International SOS recently released its ‘Sub-Saharan Africa: Travel Security Risks for Women’ report for its clients, with a series of tips shared for women intending to travel to sub-Saharan Africa – and what companies can do to support them.
Travel statistics reveal that last year, women made up some 64% of all travellers globally. However, females face unique and heightened challenges compared to other traveller groups, including sexual harassment, criminality, and social, cultural and religious norms.
Across Africa in particular, women often face greater exposure to certain risks and are also perceived as easier targets. According to Salome Odhiambo, Lead Security Analyst, East & Southern Africa at International SOS, given that women are disproportionately affected when travelling, especially in sub-Saharan countries, if a company is sending them on work-related events, they should be assessing all threats posed to their workforce. “Not only should your employees who travel be made aware of the relevant risks, but they should also know what tools are available to help them manage these risks.”
“Many businesses still do not consider whether their workforce has the correct support during travel, from vetting transportation and accommodation options as well as ensuring there are reliable communications. Additionally, ensuring travellers know who to contact in the event of an emergency is vital, and this means clearly communicating roles and responsibilities to relevant stakeholders in your organisation as well.”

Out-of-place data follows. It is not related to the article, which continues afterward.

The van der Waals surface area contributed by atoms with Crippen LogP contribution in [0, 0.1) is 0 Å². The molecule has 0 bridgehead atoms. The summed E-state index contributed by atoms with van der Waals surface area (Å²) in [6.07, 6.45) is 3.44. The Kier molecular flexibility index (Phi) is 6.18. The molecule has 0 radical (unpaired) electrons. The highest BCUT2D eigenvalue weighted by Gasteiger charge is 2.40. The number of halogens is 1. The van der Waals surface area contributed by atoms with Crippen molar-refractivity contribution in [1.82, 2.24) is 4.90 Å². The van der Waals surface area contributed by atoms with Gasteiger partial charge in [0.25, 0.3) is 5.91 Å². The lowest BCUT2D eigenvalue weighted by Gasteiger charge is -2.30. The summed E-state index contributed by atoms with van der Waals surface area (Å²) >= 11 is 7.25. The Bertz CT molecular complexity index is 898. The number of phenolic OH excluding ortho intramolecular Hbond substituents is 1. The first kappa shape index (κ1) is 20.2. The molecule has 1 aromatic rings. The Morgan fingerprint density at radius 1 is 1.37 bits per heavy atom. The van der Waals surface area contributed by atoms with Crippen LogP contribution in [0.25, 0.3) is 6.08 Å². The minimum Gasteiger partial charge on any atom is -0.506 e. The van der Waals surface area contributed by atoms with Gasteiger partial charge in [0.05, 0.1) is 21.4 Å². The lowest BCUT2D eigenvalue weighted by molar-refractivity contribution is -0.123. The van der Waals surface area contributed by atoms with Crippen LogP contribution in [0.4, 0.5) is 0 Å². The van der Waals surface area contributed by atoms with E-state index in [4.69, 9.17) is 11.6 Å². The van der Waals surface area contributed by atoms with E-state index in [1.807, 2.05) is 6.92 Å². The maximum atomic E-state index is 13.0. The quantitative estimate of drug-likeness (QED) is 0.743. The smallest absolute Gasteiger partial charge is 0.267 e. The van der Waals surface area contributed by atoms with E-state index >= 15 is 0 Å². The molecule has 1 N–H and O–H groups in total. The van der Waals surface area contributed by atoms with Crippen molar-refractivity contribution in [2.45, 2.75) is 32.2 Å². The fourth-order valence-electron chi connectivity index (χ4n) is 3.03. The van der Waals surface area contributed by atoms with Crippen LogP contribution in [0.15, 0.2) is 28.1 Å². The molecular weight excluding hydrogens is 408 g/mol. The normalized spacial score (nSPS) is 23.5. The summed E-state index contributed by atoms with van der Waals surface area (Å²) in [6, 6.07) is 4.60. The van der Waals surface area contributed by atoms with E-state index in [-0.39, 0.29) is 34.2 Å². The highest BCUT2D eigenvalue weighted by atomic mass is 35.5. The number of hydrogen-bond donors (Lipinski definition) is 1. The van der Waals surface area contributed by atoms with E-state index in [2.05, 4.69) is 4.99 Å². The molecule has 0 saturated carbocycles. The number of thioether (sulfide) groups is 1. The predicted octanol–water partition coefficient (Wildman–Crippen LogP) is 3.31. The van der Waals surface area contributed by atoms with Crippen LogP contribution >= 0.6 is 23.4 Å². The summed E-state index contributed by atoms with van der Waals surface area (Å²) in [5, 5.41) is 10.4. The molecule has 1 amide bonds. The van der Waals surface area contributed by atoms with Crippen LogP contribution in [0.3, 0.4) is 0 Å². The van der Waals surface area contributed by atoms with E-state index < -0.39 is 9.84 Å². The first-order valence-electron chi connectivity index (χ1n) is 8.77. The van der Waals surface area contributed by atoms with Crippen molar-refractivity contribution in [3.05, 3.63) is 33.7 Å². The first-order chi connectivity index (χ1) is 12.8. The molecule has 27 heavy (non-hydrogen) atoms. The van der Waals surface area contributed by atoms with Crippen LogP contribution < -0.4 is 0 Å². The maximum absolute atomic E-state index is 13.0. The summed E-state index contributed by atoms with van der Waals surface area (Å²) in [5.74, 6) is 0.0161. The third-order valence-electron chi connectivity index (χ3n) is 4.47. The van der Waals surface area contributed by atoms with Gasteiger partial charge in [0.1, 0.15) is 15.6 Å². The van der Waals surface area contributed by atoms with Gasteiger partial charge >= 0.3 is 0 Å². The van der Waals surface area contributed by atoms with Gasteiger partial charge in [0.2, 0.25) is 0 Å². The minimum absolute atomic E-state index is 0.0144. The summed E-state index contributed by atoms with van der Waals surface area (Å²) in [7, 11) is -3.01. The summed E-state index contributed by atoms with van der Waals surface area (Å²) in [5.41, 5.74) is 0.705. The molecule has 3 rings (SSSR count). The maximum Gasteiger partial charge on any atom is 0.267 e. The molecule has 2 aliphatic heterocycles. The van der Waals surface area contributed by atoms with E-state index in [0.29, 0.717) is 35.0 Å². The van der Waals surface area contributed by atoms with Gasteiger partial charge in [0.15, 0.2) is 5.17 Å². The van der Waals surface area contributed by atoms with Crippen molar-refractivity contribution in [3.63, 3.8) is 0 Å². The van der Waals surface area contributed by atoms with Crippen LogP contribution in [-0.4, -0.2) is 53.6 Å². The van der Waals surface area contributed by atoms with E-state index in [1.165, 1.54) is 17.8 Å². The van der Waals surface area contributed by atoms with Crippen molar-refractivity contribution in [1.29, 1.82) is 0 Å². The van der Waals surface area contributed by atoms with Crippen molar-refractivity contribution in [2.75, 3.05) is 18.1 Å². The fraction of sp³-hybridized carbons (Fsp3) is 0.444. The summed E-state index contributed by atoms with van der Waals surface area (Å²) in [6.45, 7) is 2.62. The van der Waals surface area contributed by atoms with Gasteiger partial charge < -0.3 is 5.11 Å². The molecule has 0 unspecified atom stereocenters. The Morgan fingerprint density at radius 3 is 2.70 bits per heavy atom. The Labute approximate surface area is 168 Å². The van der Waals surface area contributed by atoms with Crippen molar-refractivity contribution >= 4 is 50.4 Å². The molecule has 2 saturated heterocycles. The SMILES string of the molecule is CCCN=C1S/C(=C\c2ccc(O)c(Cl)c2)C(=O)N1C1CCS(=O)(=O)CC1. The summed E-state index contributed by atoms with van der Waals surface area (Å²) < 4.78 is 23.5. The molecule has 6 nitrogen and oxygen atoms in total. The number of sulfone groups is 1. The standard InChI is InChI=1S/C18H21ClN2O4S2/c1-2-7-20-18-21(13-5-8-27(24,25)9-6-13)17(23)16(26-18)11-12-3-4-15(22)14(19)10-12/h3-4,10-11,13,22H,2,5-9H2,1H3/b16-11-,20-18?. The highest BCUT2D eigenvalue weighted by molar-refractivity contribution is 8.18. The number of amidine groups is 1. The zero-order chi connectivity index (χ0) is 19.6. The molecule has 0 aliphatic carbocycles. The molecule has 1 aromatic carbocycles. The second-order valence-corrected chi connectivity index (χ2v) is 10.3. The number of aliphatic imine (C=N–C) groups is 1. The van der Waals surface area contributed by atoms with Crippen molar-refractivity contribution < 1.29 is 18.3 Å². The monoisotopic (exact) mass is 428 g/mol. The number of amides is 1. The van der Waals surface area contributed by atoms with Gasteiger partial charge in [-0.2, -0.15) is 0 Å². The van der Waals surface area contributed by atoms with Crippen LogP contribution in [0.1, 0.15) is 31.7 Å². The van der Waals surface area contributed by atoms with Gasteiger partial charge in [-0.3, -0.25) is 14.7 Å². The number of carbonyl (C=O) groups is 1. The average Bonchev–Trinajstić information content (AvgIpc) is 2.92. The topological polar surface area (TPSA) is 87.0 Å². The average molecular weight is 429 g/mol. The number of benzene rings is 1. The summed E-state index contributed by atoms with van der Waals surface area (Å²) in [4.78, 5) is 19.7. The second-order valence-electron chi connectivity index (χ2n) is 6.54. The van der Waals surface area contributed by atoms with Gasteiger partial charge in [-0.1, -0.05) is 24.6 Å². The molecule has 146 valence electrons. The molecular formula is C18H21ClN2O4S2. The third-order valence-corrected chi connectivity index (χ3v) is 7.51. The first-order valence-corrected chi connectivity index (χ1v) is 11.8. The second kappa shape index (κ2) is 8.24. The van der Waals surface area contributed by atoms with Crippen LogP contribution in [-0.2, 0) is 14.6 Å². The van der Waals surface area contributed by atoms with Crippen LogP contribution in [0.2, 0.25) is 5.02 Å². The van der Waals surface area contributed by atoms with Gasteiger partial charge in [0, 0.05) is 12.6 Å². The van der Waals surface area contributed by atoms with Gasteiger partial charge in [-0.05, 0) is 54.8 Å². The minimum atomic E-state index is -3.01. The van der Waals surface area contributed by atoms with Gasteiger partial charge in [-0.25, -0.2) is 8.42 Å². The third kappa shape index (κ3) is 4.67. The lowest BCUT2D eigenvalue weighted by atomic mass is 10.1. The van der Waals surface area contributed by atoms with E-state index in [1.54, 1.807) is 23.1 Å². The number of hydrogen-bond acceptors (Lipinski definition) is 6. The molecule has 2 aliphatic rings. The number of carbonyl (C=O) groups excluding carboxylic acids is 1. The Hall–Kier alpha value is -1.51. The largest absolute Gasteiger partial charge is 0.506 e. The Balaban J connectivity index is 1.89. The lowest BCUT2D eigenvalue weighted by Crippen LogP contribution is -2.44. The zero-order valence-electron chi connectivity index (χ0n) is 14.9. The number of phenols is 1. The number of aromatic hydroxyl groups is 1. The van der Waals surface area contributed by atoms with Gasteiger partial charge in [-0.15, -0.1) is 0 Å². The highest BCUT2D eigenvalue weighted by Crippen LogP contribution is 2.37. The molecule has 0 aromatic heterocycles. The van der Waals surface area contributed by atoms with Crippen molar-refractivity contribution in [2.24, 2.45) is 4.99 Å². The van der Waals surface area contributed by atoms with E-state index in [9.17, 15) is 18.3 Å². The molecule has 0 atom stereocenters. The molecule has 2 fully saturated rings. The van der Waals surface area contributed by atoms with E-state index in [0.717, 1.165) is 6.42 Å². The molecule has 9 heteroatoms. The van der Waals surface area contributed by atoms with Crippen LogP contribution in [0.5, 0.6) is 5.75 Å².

Odhiambo adds that such measures are even more required when a company is sending transgender women and other members of the LGBTQ+ community on business travel. “For example, we know that some local police on the continent may ignore crimes committed against transgender women and in other cases, reporting an incident may result in prosecution, extortion, or deportation of the transgender woman – so is your business prepared for this and have the proper procedures been put in pace for your employees that may be affected?”
“As business travel opportunities become more prevalent within a company, do not merely examine this from a time or work perspective, but consider what this means for the company’s policies, approach and protection boundaries available for all employees, and especially female ones.”
Key recommendations arising from the International SOS report, include:
- Assess the risks posed to workforce based on the location specific risks, and the travellers’ profile and itinerary.
- Travellers should be made aware of the relevant risks and the tools to help them manage these risks, such as International SOS’ e-learnings and location guides.
- Businesses should reconfirm the comfort levels of travellers prior to travel and reassess travel requirements, where issues arise.
- Confirm that workforces have adequate support during travel to enable them to conduct business safely and successfully.
- Ensure travellers know who to contact in the event of an emergency – in-country and at the company they are representing.
- Ensure incident management protocols are in place for a variety of scenarios, including incidents of sexual assault and harassment. This should include early engagement of legal representation and of the police and plans for management of the welfare of the assaulted person.
- Clearly communicate requirements for travel for your female employees, for example, local dress codes or local crime hotspots to avoid or whether they can take advantage of things like women-only or women-driven taxis.
- Familiarise all your staff with your organisation’s incident report protocols in the event of a security incident or an emergency when travelling.
“As a woman, if you are planning to travel, it’s important to do your research and take added precautions. From a business perspective, having an advisory partner that can clearly help you understand how women’s profiles can impact their risk exposure can better ensure their safety and organisations better execute their duty of care,” concludes Odhiambo.